You have to love relationships that you can tell the shift in time, effort and energy are not equal. Even if the scales are tipped slightly in one person’s favor, at least you know that both parties have interest in investing to get their needs met. What can be frustrating within our household is the part time interest in relationships, but the desire to get full time benefits without really investing in the people who are your parents.
My youngest daughter admits today in the final 10 minutes of therapy that not only has she been thinking about her birth sister and her birth mother, but essentially she still views my wife, myself and my older daughter as just another foster family- 3 1/2 years after living with us and being fully adopted by us through the state system. She wonders why she isn’t closer to one of her big goals- a visit with her birth mother. I ask her what steps she’s willing to take to show us she really wants this visit. She states she doesn’t know.
I reminded her that if I wanted something that badly and I knew there were people who could help me achieve this goal, I would not only ask for help but I would probably take their advice on how to move forward in pursuit of this visit. She would rather believe that the whole world is against her instead of seeking assistance.
Even this evening when my wife talked tentatively about a future vacation she would like to take away from the family, out comes this gem of a line from the younger daughter- “You’ve ruined a good two years of my life.” Wow- we didn’t know we had the power to cause such a thing to happen!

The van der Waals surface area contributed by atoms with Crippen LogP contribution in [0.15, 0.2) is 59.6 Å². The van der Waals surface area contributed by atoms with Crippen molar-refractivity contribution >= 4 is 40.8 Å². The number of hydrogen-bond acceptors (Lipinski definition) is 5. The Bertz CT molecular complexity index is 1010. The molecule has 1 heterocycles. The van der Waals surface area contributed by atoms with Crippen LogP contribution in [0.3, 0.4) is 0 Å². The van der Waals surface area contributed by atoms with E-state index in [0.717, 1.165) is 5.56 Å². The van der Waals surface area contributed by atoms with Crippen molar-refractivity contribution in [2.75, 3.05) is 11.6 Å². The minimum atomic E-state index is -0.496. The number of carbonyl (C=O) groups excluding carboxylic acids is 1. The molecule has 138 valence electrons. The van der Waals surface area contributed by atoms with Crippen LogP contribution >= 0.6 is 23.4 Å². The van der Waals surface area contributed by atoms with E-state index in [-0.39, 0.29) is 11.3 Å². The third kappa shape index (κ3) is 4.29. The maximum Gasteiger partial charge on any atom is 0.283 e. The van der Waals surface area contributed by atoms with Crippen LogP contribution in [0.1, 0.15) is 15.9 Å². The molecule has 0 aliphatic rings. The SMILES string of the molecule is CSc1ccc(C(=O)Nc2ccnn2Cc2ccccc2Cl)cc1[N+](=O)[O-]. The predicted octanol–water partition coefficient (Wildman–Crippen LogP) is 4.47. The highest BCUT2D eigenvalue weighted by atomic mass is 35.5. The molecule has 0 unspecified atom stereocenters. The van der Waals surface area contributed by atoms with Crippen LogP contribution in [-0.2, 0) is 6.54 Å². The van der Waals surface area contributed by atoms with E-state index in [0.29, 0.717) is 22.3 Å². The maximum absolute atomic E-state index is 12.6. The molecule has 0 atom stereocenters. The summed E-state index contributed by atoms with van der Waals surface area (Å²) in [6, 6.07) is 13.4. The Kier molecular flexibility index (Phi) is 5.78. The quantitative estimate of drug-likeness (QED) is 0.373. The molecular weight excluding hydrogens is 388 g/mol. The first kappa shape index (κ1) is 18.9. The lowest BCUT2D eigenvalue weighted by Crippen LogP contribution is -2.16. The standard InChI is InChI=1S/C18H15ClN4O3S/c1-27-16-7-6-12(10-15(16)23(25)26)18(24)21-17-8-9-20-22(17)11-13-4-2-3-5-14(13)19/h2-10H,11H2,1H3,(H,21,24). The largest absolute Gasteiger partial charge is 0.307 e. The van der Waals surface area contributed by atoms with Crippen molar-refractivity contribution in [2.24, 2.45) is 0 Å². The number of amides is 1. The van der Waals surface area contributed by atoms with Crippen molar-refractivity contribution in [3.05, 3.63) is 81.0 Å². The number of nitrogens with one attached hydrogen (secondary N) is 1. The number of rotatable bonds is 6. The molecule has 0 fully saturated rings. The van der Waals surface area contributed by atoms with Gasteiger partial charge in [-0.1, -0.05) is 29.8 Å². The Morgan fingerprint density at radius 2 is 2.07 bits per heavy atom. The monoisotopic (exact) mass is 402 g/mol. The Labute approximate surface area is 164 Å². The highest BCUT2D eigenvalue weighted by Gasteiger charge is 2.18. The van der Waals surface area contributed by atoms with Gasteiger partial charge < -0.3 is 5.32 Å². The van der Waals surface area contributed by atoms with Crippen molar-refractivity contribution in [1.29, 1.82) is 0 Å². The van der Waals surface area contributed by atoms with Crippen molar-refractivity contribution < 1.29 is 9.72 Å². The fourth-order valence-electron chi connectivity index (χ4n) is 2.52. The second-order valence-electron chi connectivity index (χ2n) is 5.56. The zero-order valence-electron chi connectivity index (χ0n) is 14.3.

During the therapy session our youngest stated that she’s tired of the fighting that goes on in our family- but it appears that she’s not willing to be a part of the solution. She views the fighting as a reminder of the fights that happened in her foster care situation. The pain is still raw, and it’s a shame in my eyes that our positive time together is a tightrope that never outweighs the occasional struggles that happen in a natural family environment.
I told the therapist that I don’t think she’ll make a full commitment to change unless she believes in herself and knows that while it may be painful the growth she’ll make will be worth it in the end. I asked her if her current physical growth causes some pains and she admitted it does- so I told her that if you want things to get better, why don’t you start with yourself. Be nicer, take directions without an attitude, show people that you want to complete your chores and responsibilities, and actually take an interest in other members of the family without a direct benefit to yourself.
My oldest daughter believes her ways are set in stone. I have a differing viewpoint- my faith and confidence that change can happen in an instant, and that she still can make a safe road to recovery. The power of choice though is in her court, and her willingness to trust adult caregivers will be the key to unlocking the combination of a good, healthy and prosperous future. I take my multifaceted role seriously, as I want her to understand that those previous caregivers are not me- I am dependable, I will be there in good times and bad and I’m providing unconditional love and support whether she wants to benefit fully or partially from this.
I do see the Law of Attraction stifling her development- like attracts like and what you think about most grows in that direction. She talks about never, always and powerless victim behavior- and I wish she would look at events in her life as not roadblocks but mere stepping stones. As Jim Rohn talks about in his books and audio programs, success leaves clues. Maybe I need to introduce her to an adoptive adult who’s made it through a tough childhood to achieve a healthy, optimistic and trusting outlook on life.
I’ll never give up…